A spatial analyst by trade, Jenny is also a writer, producer, and zero-waster. She is the woman behind the clean bin project blog, and she produced the 2010 film of the same name which documented a year living zero waste. She has spoken around the world on the topic of recycling and waste reduction including a tour across Canada by bicycle with The Clean Bin Project documentary film. Jen spends her fair share of time both in front of and behind the camera, and can be found researching, recycling, and making things from scratch. She’s currently working on her second feature film called Just Eat It.

The Clean Bin Project -one year: no buying stuff, no producing garbage-
film: www.cleanbinmovie.com
blog: www.cleanbinproject.com
Thursday, September 26  7-8pm Vancouver Maritime Museum
Come early to help create a bird from recycled plastic and tour the gallery (by donation on Thursday nights from 5pm on)


MEDIA Release


Kitsilano, Vancouver, BC – Bird On The Beach, a community eco-art project initiated by a group of Kitsilano residents and supported by Vancouver Foundation and City of Vancouver, aims to get a giant bird sculpture built for the World Wide Bird Art Installation Day on Sunday, September 29 in order to create awareness on the dramatic increase in the amount of plastic found in the West Coast sea-birds.

A 2012 study showing the dramatic increase of plastic found in sea-birds that were washed ashore from Alaska to Oregon alerted the local artist/activist Mary Bennett and a group of Kitsilano residents to get together and plan Bird On The Beach. “Working with recycled plastic that could otherwise be in the ocean, we’re creating birds in honour of the Northern Fulmar, a sea-bird that has the unfortunate honour of being proposed as an indicator species for the issue of plastic pollution in our oceans,” says Bennett about the motivation behind the project.

Bird On The Beach will take place during the month of September and bring neighbours together for a series of workshops that will explore the effect of plastic pollution on seabirds. Each session will include a talk about the issue and art-making activities. Participants will collaborate to build a sculpture made from recycled materials, which will then be displayed at Heritage Harbour, behind the Vancouver Maritime Museum for the World Wide Bird Art Installation Day on Sunday, September 29.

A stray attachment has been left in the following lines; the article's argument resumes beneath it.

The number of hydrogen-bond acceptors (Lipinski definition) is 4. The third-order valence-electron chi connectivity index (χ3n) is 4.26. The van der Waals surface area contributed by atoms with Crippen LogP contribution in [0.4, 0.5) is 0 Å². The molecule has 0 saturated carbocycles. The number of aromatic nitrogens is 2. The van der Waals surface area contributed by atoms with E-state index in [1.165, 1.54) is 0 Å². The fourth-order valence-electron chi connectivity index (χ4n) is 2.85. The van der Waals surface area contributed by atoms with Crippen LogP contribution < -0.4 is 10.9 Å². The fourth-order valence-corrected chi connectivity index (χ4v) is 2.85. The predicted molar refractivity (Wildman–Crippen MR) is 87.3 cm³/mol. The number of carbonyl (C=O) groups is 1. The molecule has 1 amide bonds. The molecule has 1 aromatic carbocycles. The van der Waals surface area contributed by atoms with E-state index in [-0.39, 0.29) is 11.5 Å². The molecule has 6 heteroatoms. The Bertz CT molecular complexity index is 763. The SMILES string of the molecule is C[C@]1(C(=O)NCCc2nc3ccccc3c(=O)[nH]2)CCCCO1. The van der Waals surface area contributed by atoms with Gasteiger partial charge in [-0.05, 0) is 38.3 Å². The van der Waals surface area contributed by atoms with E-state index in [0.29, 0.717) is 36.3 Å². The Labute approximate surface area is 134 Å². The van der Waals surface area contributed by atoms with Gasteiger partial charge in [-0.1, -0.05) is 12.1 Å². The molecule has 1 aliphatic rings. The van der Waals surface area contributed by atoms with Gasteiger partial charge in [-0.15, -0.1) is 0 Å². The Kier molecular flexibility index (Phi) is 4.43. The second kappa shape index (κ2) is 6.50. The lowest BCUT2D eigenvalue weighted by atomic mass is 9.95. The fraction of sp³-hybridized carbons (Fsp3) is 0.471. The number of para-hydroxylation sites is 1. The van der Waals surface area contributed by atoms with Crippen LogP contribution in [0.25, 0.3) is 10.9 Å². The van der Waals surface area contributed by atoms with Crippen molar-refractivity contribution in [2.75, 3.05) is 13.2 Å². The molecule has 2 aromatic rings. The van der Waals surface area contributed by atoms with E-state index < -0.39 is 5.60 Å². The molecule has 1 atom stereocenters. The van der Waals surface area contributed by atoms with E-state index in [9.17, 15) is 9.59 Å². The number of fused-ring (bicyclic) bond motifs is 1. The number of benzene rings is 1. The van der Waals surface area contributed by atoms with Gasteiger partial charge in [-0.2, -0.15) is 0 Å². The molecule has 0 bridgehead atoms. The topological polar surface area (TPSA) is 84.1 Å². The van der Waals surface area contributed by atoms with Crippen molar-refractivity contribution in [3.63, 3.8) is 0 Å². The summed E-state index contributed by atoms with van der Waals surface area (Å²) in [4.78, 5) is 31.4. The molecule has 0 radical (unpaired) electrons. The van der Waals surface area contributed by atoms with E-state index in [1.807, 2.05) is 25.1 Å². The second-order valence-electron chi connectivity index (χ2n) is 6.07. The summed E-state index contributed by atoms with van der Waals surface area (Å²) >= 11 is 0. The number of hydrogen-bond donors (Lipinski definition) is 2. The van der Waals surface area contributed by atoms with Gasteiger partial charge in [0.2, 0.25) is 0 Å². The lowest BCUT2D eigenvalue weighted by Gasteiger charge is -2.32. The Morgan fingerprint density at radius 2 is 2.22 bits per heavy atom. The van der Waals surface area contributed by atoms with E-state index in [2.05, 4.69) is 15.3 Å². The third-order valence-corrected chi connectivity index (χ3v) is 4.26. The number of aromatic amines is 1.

For more information on World Wide Bird Art Installation Day: http://www.projectmailartbooks.com

For registration and more on Bird On The Beach: http://kitsecoarts.eventbrite.ca

Contact: Mary Bennett (Kits Eco-Arts) – 604 617 0142 – maryinvancouver@gmail.com

In partnership with Vancouver Maritime Museum
Funding through the Neighbourhood Small Grant Program funded by Vancouver Foundation and City of Vancouver and administered through Kits House

BC Beached Birds: Indicators of Plastic Pollution and other Environmental Conditions

BC Beached Birds: Indicators of Plastic Pollution and other Environmental Conditions

KarenBarryPhotoKaren Barry works for Bird Studies Canada (www.birdscanada.org) and holds a Bachelor of Science degree in Biology from University of Waterloo and a Master’s Degree in Biology from University of Victoria.  At Bird Studies Canada,  Karen coordinates the BC Coastal Waterbird Survey and the BC Beached Bird Survey and manages other regional programs. She also helps coordinate the BC Important Bird Area program.  Karen lives in Nanaimo and is an avid birder with an interest in native plants, habitat restoration, and all things natural history.


Karen Barry will be the featured speaker this Thursday, September 5 at our first Bird on the Beach workshop.

Come at 6pm for an hour of art-making and to hear about the project. Karen will start her presentation promptly at 7pm. 

Tea and cookies by donation. Workshop free thanks to a Neighbourhood Small Grant. 

FREE – but please register here.